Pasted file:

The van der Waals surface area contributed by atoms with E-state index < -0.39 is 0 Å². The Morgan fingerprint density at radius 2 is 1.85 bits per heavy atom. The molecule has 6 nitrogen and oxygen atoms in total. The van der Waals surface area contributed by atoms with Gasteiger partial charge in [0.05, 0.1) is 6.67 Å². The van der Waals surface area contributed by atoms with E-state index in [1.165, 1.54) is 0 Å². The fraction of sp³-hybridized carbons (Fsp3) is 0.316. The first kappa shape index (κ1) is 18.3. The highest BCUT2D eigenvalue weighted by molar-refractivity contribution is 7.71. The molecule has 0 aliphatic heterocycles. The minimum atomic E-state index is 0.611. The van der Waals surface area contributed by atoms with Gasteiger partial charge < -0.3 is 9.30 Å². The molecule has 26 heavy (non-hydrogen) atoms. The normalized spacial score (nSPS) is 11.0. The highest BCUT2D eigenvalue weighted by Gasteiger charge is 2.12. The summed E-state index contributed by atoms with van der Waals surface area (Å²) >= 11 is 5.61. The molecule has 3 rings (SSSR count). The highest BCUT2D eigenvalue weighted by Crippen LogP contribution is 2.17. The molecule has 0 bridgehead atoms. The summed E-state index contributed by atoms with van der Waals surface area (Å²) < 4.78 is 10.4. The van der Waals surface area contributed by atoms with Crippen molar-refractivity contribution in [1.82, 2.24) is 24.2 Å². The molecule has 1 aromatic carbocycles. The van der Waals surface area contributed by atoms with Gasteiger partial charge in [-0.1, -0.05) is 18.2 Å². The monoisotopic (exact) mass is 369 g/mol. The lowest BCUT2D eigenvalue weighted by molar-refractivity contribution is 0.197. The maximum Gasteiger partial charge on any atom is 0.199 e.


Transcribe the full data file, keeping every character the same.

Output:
The van der Waals surface area contributed by atoms with E-state index < -0.39 is 0 Å². The Morgan fingerprint density at radius 2 is 1.85 bits per heavy atom. The molecule has 6 nitrogen and oxygen atoms in total. The van der Waals surface area contributed by atoms with Gasteiger partial charge in [0.05, 0.1) is 6.67 Å². The van der Waals surface area contributed by atoms with E-state index in [1.165, 1.54) is 0 Å². The fraction of sp³-hybridized carbons (Fsp3) is 0.316. The first kappa shape index (κ1) is 18.3. The highest BCUT2D eigenvalue weighted by molar-refractivity contribution is 7.71. The molecule has 0 aliphatic heterocycles. The minimum atomic E-state index is 0.611. The van der Waals surface area contributed by atoms with Gasteiger partial charge < -0.3 is 9.30 Å². The molecule has 26 heavy (non-hydrogen) atoms. The normalized spacial score (nSPS) is 11.0. The highest BCUT2D eigenvalue weighted by Gasteiger charge is 2.12. The summed E-state index contributed by atoms with van der Waals surface area (Å²) >= 11 is 5.61. The molecule has 3 rings (SSSR count). The highest BCUT2D eigenvalue weighted by Crippen LogP contribution is 2.17. The molecule has 0 bridgehead atoms. The summed E-state index contributed by atoms with van der Waals surface area (Å²) < 4.78 is 10.4. The van der Waals surface area contributed by atoms with Crippen molar-refractivity contribution in [1.82, 2.24) is 24.2 Å². The molecule has 1 aromatic carbocycles. The van der Waals surface area contributed by atoms with Gasteiger partial charge in [-0.1, -0.05) is 18.2 Å². The monoisotopic (exact) mass is 369 g/mol. The lowest BCUT2D eigenvalue weighted by molar-refractivity contribution is 0.197. The maximum Gasteiger partial charge on any atom is 0.199 e.